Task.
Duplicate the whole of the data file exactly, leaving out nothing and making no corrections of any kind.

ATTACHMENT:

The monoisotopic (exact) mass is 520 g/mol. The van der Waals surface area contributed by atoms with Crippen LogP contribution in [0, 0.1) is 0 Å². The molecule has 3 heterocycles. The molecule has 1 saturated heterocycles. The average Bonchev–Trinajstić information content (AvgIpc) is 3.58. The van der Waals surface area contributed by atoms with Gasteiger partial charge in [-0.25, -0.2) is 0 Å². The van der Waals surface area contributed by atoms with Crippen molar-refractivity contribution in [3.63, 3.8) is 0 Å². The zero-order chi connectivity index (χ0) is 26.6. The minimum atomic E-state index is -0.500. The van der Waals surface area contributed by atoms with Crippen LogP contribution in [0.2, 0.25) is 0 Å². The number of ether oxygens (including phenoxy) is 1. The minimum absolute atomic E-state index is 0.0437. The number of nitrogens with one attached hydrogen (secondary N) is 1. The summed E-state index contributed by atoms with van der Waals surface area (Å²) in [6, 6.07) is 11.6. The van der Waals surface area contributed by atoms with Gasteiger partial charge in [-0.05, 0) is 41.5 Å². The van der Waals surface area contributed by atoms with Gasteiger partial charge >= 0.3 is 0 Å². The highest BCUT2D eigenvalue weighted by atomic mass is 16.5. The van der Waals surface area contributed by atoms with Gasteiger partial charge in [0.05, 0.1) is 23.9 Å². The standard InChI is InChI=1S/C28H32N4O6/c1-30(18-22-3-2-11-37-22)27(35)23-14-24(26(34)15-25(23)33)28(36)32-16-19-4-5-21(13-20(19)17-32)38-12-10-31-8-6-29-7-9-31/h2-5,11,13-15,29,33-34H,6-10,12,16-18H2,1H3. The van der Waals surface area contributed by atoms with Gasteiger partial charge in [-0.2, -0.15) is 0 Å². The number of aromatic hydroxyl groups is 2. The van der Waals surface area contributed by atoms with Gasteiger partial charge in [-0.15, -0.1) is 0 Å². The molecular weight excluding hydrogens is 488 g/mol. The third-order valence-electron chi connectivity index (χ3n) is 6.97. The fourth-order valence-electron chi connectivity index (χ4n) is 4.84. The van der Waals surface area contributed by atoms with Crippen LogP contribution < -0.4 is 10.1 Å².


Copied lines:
The monoisotopic (exact) mass is 520 g/mol. The van der Waals surface area contributed by atoms with Crippen LogP contribution in [0, 0.1) is 0 Å². The molecule has 3 heterocycles. The molecule has 1 saturated heterocycles. The average Bonchev–Trinajstić information content (AvgIpc) is 3.58. The van der Waals surface area contributed by atoms with Gasteiger partial charge in [-0.25, -0.2) is 0 Å². The van der Waals surface area contributed by atoms with Crippen molar-refractivity contribution in [3.63, 3.8) is 0 Å². The zero-order chi connectivity index (χ0) is 26.6. The minimum atomic E-state index is -0.500. The van der Waals surface area contributed by atoms with Crippen LogP contribution in [0.2, 0.25) is 0 Å². The number of ether oxygens (including phenoxy) is 1. The minimum absolute atomic E-state index is 0.0437. The number of nitrogens with one attached hydrogen (secondary N) is 1. The summed E-state index contributed by atoms with van der Waals surface area (Å²) in [6, 6.07) is 11.6. The van der Waals surface area contributed by atoms with Gasteiger partial charge in [-0.05, 0) is 41.5 Å². The van der Waals surface area contributed by atoms with Gasteiger partial charge >= 0.3 is 0 Å². The highest BCUT2D eigenvalue weighted by atomic mass is 16.5. The van der Waals surface area contributed by atoms with Gasteiger partial charge in [0.05, 0.1) is 23.9 Å². The standard InChI is InChI=1S/C28H32N4O6/c1-30(18-22-3-2-11-37-22)27(35)23-14-24(26(34)15-25(23)33)28(36)32-16-19-4-5-21(13-20(19)17-32)38-12-10-31-8-6-29-7-9-31/h2-5,11,13-15,29,33-34H,6-10,12,16-18H2,1H3. The van der Waals surface area contributed by atoms with Gasteiger partial charge in [-0.2, -0.15) is 0 Å². The number of aromatic hydroxyl groups is 2. The van der Waals surface area contributed by atoms with Gasteiger partial charge in [-0.15, -0.1) is 0 Å². The molecular weight excluding hydrogens is 488 g/mol. The third-order valence-electron chi connectivity index (χ3n) is 6.97. The fourth-order valence-electron chi connectivity index (χ4n) is 4.84. The van der Waals surface area contributed by atoms with Crippen LogP contribution < -0.4 is 10.1 Å².